Freya: Best book I’ve read? I’m reading a book at the moment called My Beautiful Boy by David Sheff, they made it into a movie. It is a true story about a father whose son became addicted to, I want to say, crystal meth?

Alice: Oh, God.

Freya: And it was about the way that families deal with drug addiction and stuff like that. I don’t know why, it’s a really, really sad book, but it’s really good, so I’m reading that one right now.

Alice: Oh, that’s great. What are you currently watching?

Freya: BoJack Horseman.

Alice: Oh, it’s so good.

Freya:
BoJack Horseman is the greatest show on the planet. Me and my housemate, I live in a flat in Manchester with my friend Molly, and we are absolutely obsessed with the show. We’re watching for, maybe, the fourth time?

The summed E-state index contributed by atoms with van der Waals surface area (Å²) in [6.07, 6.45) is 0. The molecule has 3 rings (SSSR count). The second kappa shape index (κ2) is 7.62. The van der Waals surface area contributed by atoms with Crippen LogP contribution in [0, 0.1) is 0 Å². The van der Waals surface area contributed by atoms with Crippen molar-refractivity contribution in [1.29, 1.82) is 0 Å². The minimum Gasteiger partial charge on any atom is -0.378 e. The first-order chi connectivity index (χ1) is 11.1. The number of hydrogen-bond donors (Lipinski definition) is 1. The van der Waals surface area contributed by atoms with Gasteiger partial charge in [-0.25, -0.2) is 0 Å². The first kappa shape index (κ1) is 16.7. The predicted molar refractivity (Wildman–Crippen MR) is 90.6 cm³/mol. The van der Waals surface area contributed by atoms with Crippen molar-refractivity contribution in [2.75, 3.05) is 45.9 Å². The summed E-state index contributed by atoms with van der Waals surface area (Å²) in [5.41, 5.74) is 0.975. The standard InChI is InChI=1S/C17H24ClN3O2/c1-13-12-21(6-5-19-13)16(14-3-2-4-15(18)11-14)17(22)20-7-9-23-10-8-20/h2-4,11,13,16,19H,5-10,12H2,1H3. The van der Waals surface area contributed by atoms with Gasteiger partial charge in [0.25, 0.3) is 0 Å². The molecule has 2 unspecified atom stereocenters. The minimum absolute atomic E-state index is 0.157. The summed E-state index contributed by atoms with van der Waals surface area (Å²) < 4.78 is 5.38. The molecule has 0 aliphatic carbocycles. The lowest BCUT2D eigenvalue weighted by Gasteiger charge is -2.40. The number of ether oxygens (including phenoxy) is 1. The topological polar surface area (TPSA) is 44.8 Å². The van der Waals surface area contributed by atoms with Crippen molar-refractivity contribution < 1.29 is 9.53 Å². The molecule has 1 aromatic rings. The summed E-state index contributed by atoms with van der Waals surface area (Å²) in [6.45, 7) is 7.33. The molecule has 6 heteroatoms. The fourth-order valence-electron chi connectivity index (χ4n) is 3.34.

Alice: Oh, my God, that’s amazing.

Freya: Yes.

Alice: That’s so fun. So, can you talk about Manchester? What’s the best thing to do there?

Freya: So, for those of you who don’t know the UK, so Manchester it’s in England. It’s a city in the North, I grew up in the South, so I grew up in Devon so in the countryside so where we’re– this was a farming and stuff. But a lot of my family are based in Manchester, so it was the best decision to go art school here, there’s loads of colleges and universities so it’s filled with students and it’s got a great night life and there’s weird cookie bars as well like NQ64 which is a gaming arcade bar. There’s a big history of arts as well, we’ve got The Whitworth and the Manchester Art Gallery and the Chinese Contemporary Art Gallery as well. There’s a lot to do in Manchester there really is, yes.